the Golden State Warriors, who won three of the last four NBA
championships, signed All-Star Demarcus Cousins, sports pundits
across the country offered the same opinion: The rich just got
many respects, the same holds true for energy subsidies.
energy programs promise ambiguous policy goals such as abating
climate change, spurring innovation, or reducing dependence on
foreign sources of energy. But they often lead to situations that
help the rich at the expense of middle- and lower-income
Americans. That’s because when the federal government gets
involved in the energy business, it transfers billions of dollars
to the production and consumption of politically preferred sources
and technologies—and many of those involve the poor transferring
money to the rich.
instance, a recent study by the Pacific Research Institute found
that more than 99 percent of subsidies for electrical vehicles go
to households with incomes of $50,000 or higher, and nearly
three-quarters go to households with an annual income of $100,000
Americans can’t access the $7,500 tax credits because of the high
prices of electric vehicles, even after accounting for the
generous subsidies, which means they help pay for the subsidies
through their taxes but can’t themselves get eligible for the
subsidies or other benefits, such as carpool lanes.
make matters worse, some major car companies are forced to sell
electric vehicles at a loss to comply with state mandates and
regulations. As Wayne Winegarden of the Pacific Research Institute
along with the nine states that have adopted California’s
policy, mandates that zero-emission vehicles (ZEVs) comprise a
set percentage of the automobile market. The mandated minimum
market share for ZEVs is currently scheduled to grow from 4.5
percent of sales in 2018, to 22 percent of the market by 2025;
and Gov. Jerry Brown is even contemplating a complete ban on
sales of cars with internal combustion engines after 2040.
with these mandates requires companies to maintain ZEV credits
that equal their share of the mandate, based on the company’s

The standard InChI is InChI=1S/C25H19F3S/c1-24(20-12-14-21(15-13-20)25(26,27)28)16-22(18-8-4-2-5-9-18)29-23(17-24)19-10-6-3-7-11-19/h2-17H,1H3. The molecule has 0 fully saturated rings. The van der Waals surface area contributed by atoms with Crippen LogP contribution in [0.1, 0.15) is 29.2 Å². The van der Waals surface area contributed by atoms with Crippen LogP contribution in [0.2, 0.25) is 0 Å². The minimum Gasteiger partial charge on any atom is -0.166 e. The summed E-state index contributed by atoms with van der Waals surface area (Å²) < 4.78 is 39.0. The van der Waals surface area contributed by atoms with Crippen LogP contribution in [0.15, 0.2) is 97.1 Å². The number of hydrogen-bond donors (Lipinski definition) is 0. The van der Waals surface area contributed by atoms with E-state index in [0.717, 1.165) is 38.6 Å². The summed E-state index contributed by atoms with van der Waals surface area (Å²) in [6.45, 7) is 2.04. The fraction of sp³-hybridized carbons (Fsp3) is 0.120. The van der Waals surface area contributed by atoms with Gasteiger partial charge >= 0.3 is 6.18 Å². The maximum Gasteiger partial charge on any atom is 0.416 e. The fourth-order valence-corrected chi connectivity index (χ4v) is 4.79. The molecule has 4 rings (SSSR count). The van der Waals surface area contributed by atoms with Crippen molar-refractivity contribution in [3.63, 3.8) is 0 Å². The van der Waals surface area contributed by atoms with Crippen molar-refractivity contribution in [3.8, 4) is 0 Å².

specific sales. Acquiring sufficient credits requires
manufacturers that do not sell enough ZEVs to either sell ZEVs
in California at a loss, purchase credits from companies whose
ZEV sales exceed their credit requirements, or pay a $5,000 fine
per credit that the company is short.
the sales mandate has become a subsidy to companies, such as
Tesla, that sell more ZEV-qualified vehicles than required by
the mandate; and, a penalty on companies whose ZEV sales fall
short of the required mandate. The $700 million earned by Tesla
via these credit sales, which does not even account for all the
credits Tesla has amassed, exemplifies that these subsidies and
penalties can be substantial.
subsidies benefit not only wealthy individuals, but also wealthy
companies in the form of blatant corporate welfare. The federal
government’s loan guarantee program is another subsidy program
where government-backed loans have, time and again, gone to
companies that simply don’t need any support from the taxpayer.
don’t have to scratch too far beneath the surface to see that some
of these projects have financial backing
from giant tech firms, massive energy utilities, large investment
banks, and other successful corporations.
Department of Energy’s Advanced Technology Vehicles Manufacturing
program granted more than $1 billion in loans for Nissan and Ford
to retool their factories. This program is simply a transfer of
wealth from taxpayers to these massive companies. These companies
should have no trouble financing a project without
government-backed loans if they find it is worth the investment.
favoritism in markets will benefit all Americans—individuals and
businesses alike—not just the privileged few.